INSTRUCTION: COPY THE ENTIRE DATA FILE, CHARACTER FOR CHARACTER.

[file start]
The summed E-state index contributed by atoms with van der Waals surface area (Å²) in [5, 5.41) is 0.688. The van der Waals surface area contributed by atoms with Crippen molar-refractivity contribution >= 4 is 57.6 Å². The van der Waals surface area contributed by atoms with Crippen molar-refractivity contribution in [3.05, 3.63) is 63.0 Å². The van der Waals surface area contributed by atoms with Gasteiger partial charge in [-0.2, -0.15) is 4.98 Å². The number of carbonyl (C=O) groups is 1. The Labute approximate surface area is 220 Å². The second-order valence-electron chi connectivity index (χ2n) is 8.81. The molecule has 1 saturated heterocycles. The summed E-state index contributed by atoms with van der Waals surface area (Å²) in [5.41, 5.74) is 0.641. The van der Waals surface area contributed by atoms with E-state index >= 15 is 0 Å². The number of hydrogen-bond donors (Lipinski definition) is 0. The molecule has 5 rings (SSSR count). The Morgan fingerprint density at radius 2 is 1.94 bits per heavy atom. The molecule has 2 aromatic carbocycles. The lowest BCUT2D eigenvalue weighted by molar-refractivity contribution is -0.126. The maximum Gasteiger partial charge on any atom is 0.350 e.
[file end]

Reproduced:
The summed E-state index contributed by atoms with van der Waals surface area (Å²) in [5, 5.41) is 0.688. The van der Waals surface area contributed by atoms with Crippen molar-refractivity contribution >= 4 is 57.6 Å². The van der Waals surface area contributed by atoms with Crippen molar-refractivity contribution in [3.05, 3.63) is 63.0 Å². The van der Waals surface area contributed by atoms with Gasteiger partial charge in [-0.2, -0.15) is 4.98 Å². The number of carbonyl (C=O) groups is 1. The Labute approximate surface area is 220 Å². The second-order valence-electron chi connectivity index (χ2n) is 8.81. The molecule has 1 saturated heterocycles. The summed E-state index contributed by atoms with van der Waals surface area (Å²) in [5.41, 5.74) is 0.641. The van der Waals surface area contributed by atoms with E-state index >= 15 is 0 Å². The number of hydrogen-bond donors (Lipinski definition) is 0. The molecule has 5 rings (SSSR count). The Morgan fingerprint density at radius 2 is 1.94 bits per heavy atom. The molecule has 2 aromatic carbocycles. The lowest BCUT2D eigenvalue weighted by molar-refractivity contribution is -0.126. The maximum Gasteiger partial charge on any atom is 0.350 e.